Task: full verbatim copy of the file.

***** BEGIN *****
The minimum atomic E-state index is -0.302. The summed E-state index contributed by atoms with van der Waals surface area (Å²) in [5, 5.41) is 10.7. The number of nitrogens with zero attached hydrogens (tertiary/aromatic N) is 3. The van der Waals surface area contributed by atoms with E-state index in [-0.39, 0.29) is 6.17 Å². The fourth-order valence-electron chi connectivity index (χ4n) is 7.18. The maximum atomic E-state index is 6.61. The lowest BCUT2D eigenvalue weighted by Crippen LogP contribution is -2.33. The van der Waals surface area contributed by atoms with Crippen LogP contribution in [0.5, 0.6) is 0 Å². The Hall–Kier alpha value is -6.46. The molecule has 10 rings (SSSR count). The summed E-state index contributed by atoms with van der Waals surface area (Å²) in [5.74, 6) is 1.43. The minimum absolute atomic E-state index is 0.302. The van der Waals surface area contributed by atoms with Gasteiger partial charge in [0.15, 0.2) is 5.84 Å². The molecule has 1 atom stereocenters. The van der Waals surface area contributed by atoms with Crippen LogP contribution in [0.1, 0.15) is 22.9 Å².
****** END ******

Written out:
The minimum atomic E-state index is -0.302. The summed E-state index contributed by atoms with van der Waals surface area (Å²) in [5, 5.41) is 10.7. The number of nitrogens with zero attached hydrogens (tertiary/aromatic N) is 3. The van der Waals surface area contributed by atoms with E-state index in [-0.39, 0.29) is 6.17 Å². The fourth-order valence-electron chi connectivity index (χ4n) is 7.18. The maximum atomic E-state index is 6.61. The lowest BCUT2D eigenvalue weighted by Crippen LogP contribution is -2.33. The van der Waals surface area contributed by atoms with Crippen LogP contribution in [0.5, 0.6) is 0 Å². The Hall–Kier alpha value is -6.46. The molecule has 10 rings (SSSR count). The summed E-state index contributed by atoms with van der Waals surface area (Å²) in [5.74, 6) is 1.43. The minimum absolute atomic E-state index is 0.302. The van der Waals surface area contributed by atoms with Gasteiger partial charge in [0.15, 0.2) is 5.84 Å². The molecule has 1 atom stereocenters. The van der Waals surface area contributed by atoms with Crippen LogP contribution in [0.1, 0.15) is 22.9 Å².